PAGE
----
News Round-Up from Eco-Rebellion World Wide

By Earth First Newswire

Wow! Its been a wild week, and we’ve gotten a bit behind on the news as several EF! Newswire contributors were tied up in Tampa at the RNC protests. But it looks like that blue moon may have gotten some people pretty riled up! Here’s a compilation of news from the front lines around the world to catch you up

 

a bit…


Anti-corporate protests kick-off DNC in North Carolina…

The first march of the DNC convergence, Charlotte, NC

About 1000 people pissed at corporate America marched in Charlotte, NC, yesterday, two days before the Democratic National Convention begins.

According to police, two people were arrested, one for having a concealed knife and another for disorderly conduct.

The demonstrators were members of more than 90 local and national groups. Mortgage foreclosures, high-interest student loans and environmental issues were among their foremost concerns.

Occupy camp carries radical eco message from Tampa to Charlotte.

The protesters marched past the headquarters of Duke Energy, the nation’s biggest electric utility. Security was evident, with several hundred police officers also lining the sidewalks near the Bank of America headquarters.

Beth Henry, 58, a former Charlotte corporate lawyer, took aim at Duke Energy’s environmental record: “To leave our children a ruined world, all we need to do is let companies like Duke Energy keep doing what they’re doing.”   [Source]

Day 10 of villagers’ dam-sit to stop flooding in India

View of Omkareshwar Dam from Siddhnath Temple.

The Asian Human Rights Commission (AHRC) has received a report from the Narmada Bachao Andolan (NBA) that a large group of villagers who have been evicted from their land without compensation for the construction of the Omkareshwar Dam are sitting within the dam’s catchment area claiming that they are willing to drown to death than been denied their rightful claim for adequate rehabilitation for the lands they have lost. In the meanwhile, water level is increased gradually in the dam, that soon the water would submerge the protesters. The protest has entered the 10th day today.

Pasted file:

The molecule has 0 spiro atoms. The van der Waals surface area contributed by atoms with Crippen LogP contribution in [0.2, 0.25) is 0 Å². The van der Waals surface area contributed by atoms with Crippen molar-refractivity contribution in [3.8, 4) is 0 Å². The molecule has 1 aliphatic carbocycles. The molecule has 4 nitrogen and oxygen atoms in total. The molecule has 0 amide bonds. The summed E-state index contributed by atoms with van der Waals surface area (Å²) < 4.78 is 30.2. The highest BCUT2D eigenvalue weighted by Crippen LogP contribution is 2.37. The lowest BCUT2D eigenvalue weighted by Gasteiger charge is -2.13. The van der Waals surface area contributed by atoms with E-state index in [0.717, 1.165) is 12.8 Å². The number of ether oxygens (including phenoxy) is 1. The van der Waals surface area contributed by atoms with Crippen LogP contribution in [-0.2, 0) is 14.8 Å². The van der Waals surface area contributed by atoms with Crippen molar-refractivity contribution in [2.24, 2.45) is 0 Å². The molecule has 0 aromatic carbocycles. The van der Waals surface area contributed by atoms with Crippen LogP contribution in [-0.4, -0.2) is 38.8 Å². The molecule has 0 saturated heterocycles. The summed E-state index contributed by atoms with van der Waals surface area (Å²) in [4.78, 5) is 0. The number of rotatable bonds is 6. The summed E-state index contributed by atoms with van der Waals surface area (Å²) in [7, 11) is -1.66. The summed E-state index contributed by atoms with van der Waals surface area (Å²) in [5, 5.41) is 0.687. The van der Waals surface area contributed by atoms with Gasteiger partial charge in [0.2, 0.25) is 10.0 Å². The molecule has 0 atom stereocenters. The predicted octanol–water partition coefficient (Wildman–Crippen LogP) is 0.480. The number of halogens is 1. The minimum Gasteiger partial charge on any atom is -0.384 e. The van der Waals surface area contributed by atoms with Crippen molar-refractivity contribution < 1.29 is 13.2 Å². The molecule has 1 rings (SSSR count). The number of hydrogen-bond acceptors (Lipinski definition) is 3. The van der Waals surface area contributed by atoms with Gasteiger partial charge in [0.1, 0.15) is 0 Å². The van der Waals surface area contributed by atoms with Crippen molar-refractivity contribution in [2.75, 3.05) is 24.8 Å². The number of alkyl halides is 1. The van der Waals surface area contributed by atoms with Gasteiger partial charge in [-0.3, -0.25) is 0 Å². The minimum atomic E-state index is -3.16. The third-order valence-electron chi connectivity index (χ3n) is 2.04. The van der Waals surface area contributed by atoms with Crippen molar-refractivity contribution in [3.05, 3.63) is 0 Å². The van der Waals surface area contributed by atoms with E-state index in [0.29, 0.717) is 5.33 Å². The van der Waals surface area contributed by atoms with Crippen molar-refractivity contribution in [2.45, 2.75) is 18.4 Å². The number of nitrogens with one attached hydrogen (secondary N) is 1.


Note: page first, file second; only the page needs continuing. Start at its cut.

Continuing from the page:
The Narmada Valley Project, of which the Omkareshwar Dam is part of, is one of the most controversial development projects in the world, plagued with proven claims of adverse environmental impacts. [Source]

Super-Trawler threatened for its plans to pillage the ocean

The Tasmanian businessman behind the super trawler Margiris is playing down threats from environmental groups to stop his ship. Greenpeace failed to block the ship from docking in the South Australian fishing town of Port Lincoln last week. And over the weekend the Sea Shepherd society also said it would do anything it possibly could to stop the boat. [Hear an interview here]

Formal protest aim at stopping industrial solar plants from destroying public wild lands

Lush desert terrain provides habitat for many endangered species

Seeking to prevent massive and  irreversible environmental damage, numerous environmental groups have filed formal protests against the  Programmatic Environmental Impact Statement (PEIS) for Solar Energy Development in Six Southwestern States.

“We want the public to know that several conservation groups are not planning to go down easily on the Interior Department’s plan to destroy up to 20 million acres of southwest deserts, not even including the wind projects,” Terry Weiner of the Desert Protective Council in San Diego told ECM. DPC is a co-founder of Solar Done Right, one of the environmental groups that filed a protest.